May 22, 2024 | Allison Robertson

The Moxihatetema Tribe


Guardians of the Amazon

Only eight years ago, an uncontacted tribe living in the Amazon rainforest was rediscovered, after years of assuming their extinction.

Very little is known about the Moxihatetema tribe, but their reputation among other indigenous tribes earns them a title of reclusive warriors, as they are known to spontaneously go into hiding—only coming out to fight.

This is what we know about them.

The Moxihatetema Tribe Split

Who They Are

The Moxihatetema tribe is one of three Yanomami indigenous groups in the area—most of whom were discovered already back in the 1940s when subgroups of the tribe had migrated after intergroup conflict.

But the Moxihatetema didn’t follow—they remained isolated in the mountainous region, keeping their existence a secret.

Uncontacted Tribe in the AmazonGleilson Miranda, CC BY 2.0, Wikimedia Commons

Tribal Conflict

The other Yanomami tribes quickly experienced conflict with other indigenous tribes as they branched out, and the Moxihatetema tribe—being secluded and unseen—instantly became targets of accusations of sorcery, faced with “unexplainable” demise caused by new diseases.

Yanomami tribeGullane, The Last Forest (2021)

Reputation

Conflict escalated quickly and the Moxihatetema people had to fight for their lives. As a result, the Moxihatetema gained a reputation as combative warriors—always looking for a fight.

Uncontacted Tribe in the AmazonGleilson Miranda, CC BY 2.0, Wikimedia Commons

They Stood Alone

During the 1970s and into the 1980s, conflict continued with both the Yanomami tribe and Ninam tribe against the Moxihatetema—leaving them to stand and fight alone.

It was safe to say the Moxihatetema was not friendly with many people other than themselves—but with good reason.

Yanomami tribeGullane, The Last Forest (2021)

Attacks on Moxihatetema

At one point, the Ninam tribe invaded the Moxihatetema village in search of wives. The Ninam tribe was vigorously fought off with arrows.

Yanomami tribeGullane, The Last Forest (2021)

Another Invasion

In 1967, the Ninam tribe invaded the Moxihatetema village again, this time to avenge the death of a Ninam tribes’ member who had gone missing in their territory.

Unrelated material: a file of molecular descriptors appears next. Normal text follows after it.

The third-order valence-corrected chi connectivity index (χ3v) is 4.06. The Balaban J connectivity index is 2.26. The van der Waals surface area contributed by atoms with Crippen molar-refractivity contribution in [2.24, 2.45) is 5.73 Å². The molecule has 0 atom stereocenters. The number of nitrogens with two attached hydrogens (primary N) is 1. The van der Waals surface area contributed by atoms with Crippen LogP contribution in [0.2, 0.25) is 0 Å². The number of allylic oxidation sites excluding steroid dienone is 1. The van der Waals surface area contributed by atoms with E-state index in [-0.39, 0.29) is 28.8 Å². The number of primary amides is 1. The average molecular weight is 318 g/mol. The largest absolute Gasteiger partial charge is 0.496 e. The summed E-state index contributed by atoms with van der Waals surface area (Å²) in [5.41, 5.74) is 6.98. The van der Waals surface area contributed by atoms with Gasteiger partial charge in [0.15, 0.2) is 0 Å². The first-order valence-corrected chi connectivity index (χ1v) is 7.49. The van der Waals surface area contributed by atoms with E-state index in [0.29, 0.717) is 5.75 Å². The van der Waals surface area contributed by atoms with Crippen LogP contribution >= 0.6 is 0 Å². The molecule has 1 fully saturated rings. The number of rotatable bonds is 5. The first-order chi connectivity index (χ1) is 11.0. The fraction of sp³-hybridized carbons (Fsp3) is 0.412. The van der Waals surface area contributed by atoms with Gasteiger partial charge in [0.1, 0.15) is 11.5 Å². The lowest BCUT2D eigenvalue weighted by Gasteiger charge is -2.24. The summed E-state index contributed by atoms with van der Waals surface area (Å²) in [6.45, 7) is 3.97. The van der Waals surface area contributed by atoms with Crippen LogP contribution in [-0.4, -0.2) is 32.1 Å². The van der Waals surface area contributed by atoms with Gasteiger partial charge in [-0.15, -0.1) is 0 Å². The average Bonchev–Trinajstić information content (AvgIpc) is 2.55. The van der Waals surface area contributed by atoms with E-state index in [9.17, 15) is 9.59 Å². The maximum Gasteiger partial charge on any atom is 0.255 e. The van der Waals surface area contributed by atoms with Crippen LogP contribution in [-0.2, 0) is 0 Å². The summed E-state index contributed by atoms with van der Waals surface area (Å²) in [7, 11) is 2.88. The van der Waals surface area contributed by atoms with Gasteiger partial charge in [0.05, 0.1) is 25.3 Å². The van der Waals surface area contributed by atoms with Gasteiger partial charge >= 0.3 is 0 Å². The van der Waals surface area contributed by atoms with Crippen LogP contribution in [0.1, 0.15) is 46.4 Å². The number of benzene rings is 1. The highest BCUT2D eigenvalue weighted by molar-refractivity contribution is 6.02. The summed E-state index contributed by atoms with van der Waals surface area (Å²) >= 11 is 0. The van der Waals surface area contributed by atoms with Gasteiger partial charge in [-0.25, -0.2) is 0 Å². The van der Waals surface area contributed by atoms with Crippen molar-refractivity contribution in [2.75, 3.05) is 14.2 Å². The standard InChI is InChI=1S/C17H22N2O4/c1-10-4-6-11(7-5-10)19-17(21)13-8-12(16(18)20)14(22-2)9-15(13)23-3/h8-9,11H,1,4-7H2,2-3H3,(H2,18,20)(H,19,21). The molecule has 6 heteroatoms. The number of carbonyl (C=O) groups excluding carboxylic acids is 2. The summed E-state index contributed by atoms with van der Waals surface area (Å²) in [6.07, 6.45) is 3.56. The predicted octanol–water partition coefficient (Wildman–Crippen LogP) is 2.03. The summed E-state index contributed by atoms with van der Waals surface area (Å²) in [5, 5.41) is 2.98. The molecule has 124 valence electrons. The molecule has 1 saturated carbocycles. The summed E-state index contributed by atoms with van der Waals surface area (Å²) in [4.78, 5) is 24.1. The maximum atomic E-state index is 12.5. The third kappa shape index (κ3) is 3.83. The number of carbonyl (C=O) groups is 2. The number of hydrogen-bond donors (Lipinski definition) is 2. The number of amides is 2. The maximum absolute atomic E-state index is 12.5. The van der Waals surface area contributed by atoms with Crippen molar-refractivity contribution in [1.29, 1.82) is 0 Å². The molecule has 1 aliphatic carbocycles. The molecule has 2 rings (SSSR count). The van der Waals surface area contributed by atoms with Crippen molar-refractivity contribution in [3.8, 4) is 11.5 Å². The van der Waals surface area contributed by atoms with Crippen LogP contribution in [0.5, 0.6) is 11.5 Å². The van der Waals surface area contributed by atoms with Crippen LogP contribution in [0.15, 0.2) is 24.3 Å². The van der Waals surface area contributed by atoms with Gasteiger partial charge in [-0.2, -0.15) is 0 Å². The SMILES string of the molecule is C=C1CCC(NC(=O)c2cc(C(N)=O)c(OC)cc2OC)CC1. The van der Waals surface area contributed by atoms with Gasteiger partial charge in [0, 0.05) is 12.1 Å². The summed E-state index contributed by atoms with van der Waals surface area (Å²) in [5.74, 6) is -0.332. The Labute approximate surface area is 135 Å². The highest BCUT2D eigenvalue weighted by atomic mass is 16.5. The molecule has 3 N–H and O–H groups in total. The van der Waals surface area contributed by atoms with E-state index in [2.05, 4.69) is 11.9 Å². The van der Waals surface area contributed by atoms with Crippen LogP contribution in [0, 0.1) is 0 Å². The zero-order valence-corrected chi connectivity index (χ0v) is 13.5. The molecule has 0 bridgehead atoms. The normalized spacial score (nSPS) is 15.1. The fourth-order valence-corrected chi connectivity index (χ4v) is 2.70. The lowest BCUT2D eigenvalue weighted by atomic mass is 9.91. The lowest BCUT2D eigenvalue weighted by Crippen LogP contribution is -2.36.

Yanomami tribeGullane, The Last Forest (2021)

Their Official Reputation

At that point, the Moxihatetema were labelled as “enemy sorcerers” and were then blamed for the sudden deaths of other men in various other tribes.

Apparently, the Moxihatetema warriors didn’t mind this reputation though, as they were said to be proud of always being “armed and ready.”

uncontacted tribe in  amazonGleilson Miranda, CC BY 2.0, Wikimedia Commons

A New Threat

In 1986, the opening of the Cambalacho airstrip completely changed the dynamic of the region, adding more threat to the tribes.

This increased access for unlawful miners and loggers—which encroached on their land and hurt their people.

Yanomami tribeGullane, The Last Forest (2021)

Forced to Relocate

The Moxihatetema were forced to relocate far from where they had lived for decades, to the other end of the Yanomami territory—but something good came with it.

Yanomami tribeGullane, The Last Forest (2021)

The End of an Era

Upon relocation, the Moxihatetema no longer had the attention of the enemy Yanomami tribes, as they were now facing further challenges themselves—thus brining the conflict to an end.

Yanomami tribeGullane, The Last Forest (2021)

Living in Isolation

During the 1990s, the Moxihatetema tribe was able to live completely uncontacted with only brief sightings of them circulating the region.

Until rumors of an attack surfaced.

Uncontacted indigenous tribe AmazonGleilson Miranda, CC BY 2.0, Wikimedia Commons

The Sudden Disappearance